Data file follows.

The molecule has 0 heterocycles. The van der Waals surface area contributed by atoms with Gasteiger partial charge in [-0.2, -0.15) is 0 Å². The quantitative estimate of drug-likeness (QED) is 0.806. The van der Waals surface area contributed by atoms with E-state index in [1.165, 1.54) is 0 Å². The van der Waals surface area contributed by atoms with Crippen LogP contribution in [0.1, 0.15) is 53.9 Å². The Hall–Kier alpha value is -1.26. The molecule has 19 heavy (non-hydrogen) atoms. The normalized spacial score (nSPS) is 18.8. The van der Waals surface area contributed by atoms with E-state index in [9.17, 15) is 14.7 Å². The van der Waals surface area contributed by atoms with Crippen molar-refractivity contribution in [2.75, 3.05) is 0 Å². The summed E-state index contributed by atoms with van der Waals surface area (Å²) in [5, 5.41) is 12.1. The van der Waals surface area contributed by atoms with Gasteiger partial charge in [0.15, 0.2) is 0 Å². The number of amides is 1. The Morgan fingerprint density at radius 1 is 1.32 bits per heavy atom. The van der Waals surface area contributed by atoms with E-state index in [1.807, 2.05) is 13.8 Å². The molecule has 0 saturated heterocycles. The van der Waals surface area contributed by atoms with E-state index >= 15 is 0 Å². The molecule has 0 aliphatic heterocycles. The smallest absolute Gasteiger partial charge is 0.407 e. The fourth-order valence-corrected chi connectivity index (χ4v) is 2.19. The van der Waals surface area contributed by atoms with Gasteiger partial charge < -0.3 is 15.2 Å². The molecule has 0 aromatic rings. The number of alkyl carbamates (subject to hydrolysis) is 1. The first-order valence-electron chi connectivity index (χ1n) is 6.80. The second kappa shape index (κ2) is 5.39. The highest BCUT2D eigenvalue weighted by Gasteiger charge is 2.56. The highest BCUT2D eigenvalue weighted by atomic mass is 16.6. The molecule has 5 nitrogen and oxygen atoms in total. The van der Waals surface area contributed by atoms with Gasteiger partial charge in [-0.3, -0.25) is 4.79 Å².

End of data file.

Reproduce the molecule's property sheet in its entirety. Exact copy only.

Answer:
The molecule has 0 heterocycles. The van der Waals surface area contributed by atoms with Gasteiger partial charge in [-0.2, -0.15) is 0 Å². The quantitative estimate of drug-likeness (QED) is 0.806. The van der Waals surface area contributed by atoms with E-state index in [1.165, 1.54) is 0 Å². The van der Waals surface area contributed by atoms with Crippen LogP contribution in [0.1, 0.15) is 53.9 Å². The Hall–Kier alpha value is -1.26. The molecule has 19 heavy (non-hydrogen) atoms. The normalized spacial score (nSPS) is 18.8. The van der Waals surface area contributed by atoms with E-state index in [9.17, 15) is 14.7 Å². The van der Waals surface area contributed by atoms with Crippen molar-refractivity contribution in [2.75, 3.05) is 0 Å². The summed E-state index contributed by atoms with van der Waals surface area (Å²) in [5, 5.41) is 12.1. The van der Waals surface area contributed by atoms with Gasteiger partial charge in [0.15, 0.2) is 0 Å². The number of amides is 1. The Morgan fingerprint density at radius 1 is 1.32 bits per heavy atom. The van der Waals surface area contributed by atoms with E-state index in [1.807, 2.05) is 13.8 Å². The molecule has 0 saturated heterocycles. The van der Waals surface area contributed by atoms with E-state index >= 15 is 0 Å². The molecule has 0 aliphatic heterocycles. The smallest absolute Gasteiger partial charge is 0.407 e. The fourth-order valence-corrected chi connectivity index (χ4v) is 2.19. The van der Waals surface area contributed by atoms with Gasteiger partial charge < -0.3 is 15.2 Å². The molecule has 0 aromatic rings. The number of alkyl carbamates (subject to hydrolysis) is 1. The first-order valence-electron chi connectivity index (χ1n) is 6.80. The second kappa shape index (κ2) is 5.39. The highest BCUT2D eigenvalue weighted by Gasteiger charge is 2.56. The highest BCUT2D eigenvalue weighted by atomic mass is 16.6. The molecule has 5 nitrogen and oxygen atoms in total. The van der Waals surface area contributed by atoms with Gasteiger partial charge in [-0.3, -0.25) is 4.79 Å².